Sundials and buildings from the 18th century
I decided to take a walk on this sunny day along the Kadet line on Vasilievsky Island. The beginning of my walk was at the sundial at the corner of the Kadet Line and Universitetskaya Embankment. This clock has a very simple style: just numbers on marble slabs. They are considered to be one of the oldest sundials in the city, although in fact we can't know anything exactly about this clock: neither who made it, nor when it was installed.
The sun was shining brightly, and I could easily see the time on the sundial: a few minutes to two. The time on my smartphone was exactly the same, but a little more accurate, 13:55. The clock hangs pretty high, and without special optics it's hard to get a shot that shows the numbers clearly. Roman numerals are used in this clock, with the number "12" at the bottom center and the numbers 1, 2, and 3 coming from it to the right.
Kadetskaya Line is one of the oldest streets in our city. St. Petersburg was founded in 1703 and according to the original plan Vasilevsky Island was to be the central district of the city.
You may have heard or read that Emperor Peter the Great wanted to make the city the Venice of the North, and to do this he planned to dig many canals on Vasilievsky Island connecting the branches of the Neva River. Such canals were drawn on the Master Plan of St. Petersburg architect Jean-Baptiste Le Blond, designed by him in 1717. But this idea was never implemented, the plan of the city was very much changed when it turned out that the western part of the island each year suffers a lot from the fall floods. An additional reason for changing the plan was the death of the architect in 1919, he died of smallpox. Only a small part of the buildings built according to his designs have survived to this day.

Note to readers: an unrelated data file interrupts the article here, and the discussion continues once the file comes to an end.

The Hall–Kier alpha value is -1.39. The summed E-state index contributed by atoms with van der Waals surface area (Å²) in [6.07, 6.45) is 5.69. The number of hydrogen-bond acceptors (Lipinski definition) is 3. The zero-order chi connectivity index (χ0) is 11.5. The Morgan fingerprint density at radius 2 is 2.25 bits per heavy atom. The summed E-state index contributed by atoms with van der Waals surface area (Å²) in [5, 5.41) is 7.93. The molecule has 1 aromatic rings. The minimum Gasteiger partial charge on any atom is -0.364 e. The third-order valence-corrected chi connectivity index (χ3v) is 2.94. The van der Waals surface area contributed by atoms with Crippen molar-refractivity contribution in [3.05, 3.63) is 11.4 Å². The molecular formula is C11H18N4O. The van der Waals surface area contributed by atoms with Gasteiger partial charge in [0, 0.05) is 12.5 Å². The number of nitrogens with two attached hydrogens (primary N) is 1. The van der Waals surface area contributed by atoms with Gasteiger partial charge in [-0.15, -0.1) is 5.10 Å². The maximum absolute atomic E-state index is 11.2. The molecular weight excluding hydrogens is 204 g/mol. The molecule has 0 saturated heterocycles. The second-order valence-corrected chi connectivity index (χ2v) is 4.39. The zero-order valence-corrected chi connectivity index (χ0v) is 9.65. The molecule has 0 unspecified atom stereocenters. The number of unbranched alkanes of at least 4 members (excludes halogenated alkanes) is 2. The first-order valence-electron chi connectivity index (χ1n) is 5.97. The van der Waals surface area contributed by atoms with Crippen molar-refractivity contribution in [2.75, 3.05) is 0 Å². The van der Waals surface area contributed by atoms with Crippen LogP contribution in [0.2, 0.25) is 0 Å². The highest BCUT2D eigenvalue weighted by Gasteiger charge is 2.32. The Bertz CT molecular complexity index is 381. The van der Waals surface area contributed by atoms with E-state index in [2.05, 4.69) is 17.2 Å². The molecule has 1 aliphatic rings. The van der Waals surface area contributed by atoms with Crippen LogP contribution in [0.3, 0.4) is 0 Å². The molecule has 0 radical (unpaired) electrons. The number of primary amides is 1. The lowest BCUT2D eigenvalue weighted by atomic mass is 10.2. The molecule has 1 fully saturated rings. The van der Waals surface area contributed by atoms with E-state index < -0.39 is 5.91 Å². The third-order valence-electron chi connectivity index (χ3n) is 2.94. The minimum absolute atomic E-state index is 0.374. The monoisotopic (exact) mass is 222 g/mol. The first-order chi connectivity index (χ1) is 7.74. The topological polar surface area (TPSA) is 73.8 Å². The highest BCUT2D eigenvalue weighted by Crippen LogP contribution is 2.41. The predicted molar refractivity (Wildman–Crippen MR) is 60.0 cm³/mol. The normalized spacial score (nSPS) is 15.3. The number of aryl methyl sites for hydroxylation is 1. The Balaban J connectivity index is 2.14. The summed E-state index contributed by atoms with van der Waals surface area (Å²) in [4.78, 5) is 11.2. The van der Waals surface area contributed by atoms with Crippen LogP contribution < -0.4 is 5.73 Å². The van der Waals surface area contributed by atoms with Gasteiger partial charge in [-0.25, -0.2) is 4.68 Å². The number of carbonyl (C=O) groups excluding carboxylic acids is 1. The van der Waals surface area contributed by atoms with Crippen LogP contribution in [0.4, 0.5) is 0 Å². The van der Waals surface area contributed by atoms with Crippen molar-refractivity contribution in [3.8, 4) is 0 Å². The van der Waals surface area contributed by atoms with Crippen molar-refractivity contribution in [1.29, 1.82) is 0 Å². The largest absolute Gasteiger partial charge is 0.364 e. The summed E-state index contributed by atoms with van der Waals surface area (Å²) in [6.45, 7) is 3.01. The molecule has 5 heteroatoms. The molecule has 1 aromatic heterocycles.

The first houses of St. Petersburg were built mostly of wood, and only those buildings that were specially preserved as memorial structures have survived to this day. For example, the wooden House of Emperor Peter the Great has been preserved; it is considered the first building of the city and is now a museum. Even the stone buildings have been rebuilt and changed many times, very few original structures have been preserved. The two houses on Kadetskaya Liniya that caught my eye were also partially reconstructed, but they have retained their 18th-century appearance. Both were built in the 1720s, using an exemplary design for a house for the "distinguished" designed by architect Le Blond a few years earlier.
A little further on I saw another house, built in the 18th century, but at the end of the century, in 1785. It is believed that the appearance of the facade of the house has not changed in the future, and we see it exactly the same as the passers-by in the 18th century.
|Smartphone||Xiaomi Redmi 3|
|Location||Saint Petersburg, Russia|